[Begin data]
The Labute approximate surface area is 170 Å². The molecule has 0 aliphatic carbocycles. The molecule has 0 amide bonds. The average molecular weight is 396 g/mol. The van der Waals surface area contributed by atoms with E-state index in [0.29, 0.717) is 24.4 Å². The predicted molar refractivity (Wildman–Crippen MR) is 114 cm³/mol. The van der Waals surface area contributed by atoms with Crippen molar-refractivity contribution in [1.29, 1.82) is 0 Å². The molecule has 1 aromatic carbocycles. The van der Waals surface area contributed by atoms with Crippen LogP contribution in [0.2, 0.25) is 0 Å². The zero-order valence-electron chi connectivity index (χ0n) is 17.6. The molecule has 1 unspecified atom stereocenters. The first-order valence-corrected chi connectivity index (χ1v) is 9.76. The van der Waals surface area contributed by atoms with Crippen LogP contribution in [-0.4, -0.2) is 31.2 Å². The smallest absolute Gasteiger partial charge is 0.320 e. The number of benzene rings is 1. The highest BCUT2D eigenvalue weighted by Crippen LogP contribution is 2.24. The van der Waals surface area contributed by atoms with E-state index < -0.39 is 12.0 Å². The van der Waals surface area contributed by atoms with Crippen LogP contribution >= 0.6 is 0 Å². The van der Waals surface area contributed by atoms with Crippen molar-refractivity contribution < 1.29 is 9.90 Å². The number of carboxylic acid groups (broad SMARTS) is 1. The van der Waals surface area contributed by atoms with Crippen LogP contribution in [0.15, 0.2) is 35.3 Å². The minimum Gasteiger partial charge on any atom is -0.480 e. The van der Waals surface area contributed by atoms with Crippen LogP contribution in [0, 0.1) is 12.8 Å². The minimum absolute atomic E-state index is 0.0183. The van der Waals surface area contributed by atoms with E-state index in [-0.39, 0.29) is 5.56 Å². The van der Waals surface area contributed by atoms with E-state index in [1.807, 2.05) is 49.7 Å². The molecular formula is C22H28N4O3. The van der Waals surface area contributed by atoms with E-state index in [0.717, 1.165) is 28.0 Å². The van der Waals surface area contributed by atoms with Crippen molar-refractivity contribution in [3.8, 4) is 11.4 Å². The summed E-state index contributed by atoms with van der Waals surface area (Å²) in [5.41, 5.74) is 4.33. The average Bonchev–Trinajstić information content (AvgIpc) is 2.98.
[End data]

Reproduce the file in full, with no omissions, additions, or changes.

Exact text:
The Labute approximate surface area is 170 Å². The molecule has 0 aliphatic carbocycles. The molecule has 0 amide bonds. The average molecular weight is 396 g/mol. The van der Waals surface area contributed by atoms with E-state index in [0.29, 0.717) is 24.4 Å². The predicted molar refractivity (Wildman–Crippen MR) is 114 cm³/mol. The van der Waals surface area contributed by atoms with Crippen molar-refractivity contribution in [1.29, 1.82) is 0 Å². The molecule has 1 aromatic carbocycles. The van der Waals surface area contributed by atoms with Crippen LogP contribution in [0.2, 0.25) is 0 Å². The zero-order valence-electron chi connectivity index (χ0n) is 17.6. The molecule has 1 unspecified atom stereocenters. The first-order valence-corrected chi connectivity index (χ1v) is 9.76. The van der Waals surface area contributed by atoms with Crippen LogP contribution in [-0.4, -0.2) is 31.2 Å². The smallest absolute Gasteiger partial charge is 0.320 e. The number of benzene rings is 1. The highest BCUT2D eigenvalue weighted by Crippen LogP contribution is 2.24. The van der Waals surface area contributed by atoms with E-state index < -0.39 is 12.0 Å². The van der Waals surface area contributed by atoms with Crippen LogP contribution >= 0.6 is 0 Å². The van der Waals surface area contributed by atoms with Crippen molar-refractivity contribution < 1.29 is 9.90 Å². The number of carboxylic acid groups (broad SMARTS) is 1. The van der Waals surface area contributed by atoms with Crippen LogP contribution in [0.15, 0.2) is 35.3 Å². The minimum Gasteiger partial charge on any atom is -0.480 e. The van der Waals surface area contributed by atoms with Crippen LogP contribution in [0, 0.1) is 12.8 Å². The minimum absolute atomic E-state index is 0.0183. The van der Waals surface area contributed by atoms with E-state index in [-0.39, 0.29) is 5.56 Å². The van der Waals surface area contributed by atoms with E-state index in [1.807, 2.05) is 49.7 Å². The molecular formula is C22H28N4O3. The van der Waals surface area contributed by atoms with E-state index in [0.717, 1.165) is 28.0 Å². The van der Waals surface area contributed by atoms with Crippen molar-refractivity contribution in [3.8, 4) is 11.4 Å². The summed E-state index contributed by atoms with van der Waals surface area (Å²) in [5.41, 5.74) is 4.33. The average Bonchev–Trinajstić information content (AvgIpc) is 2.98.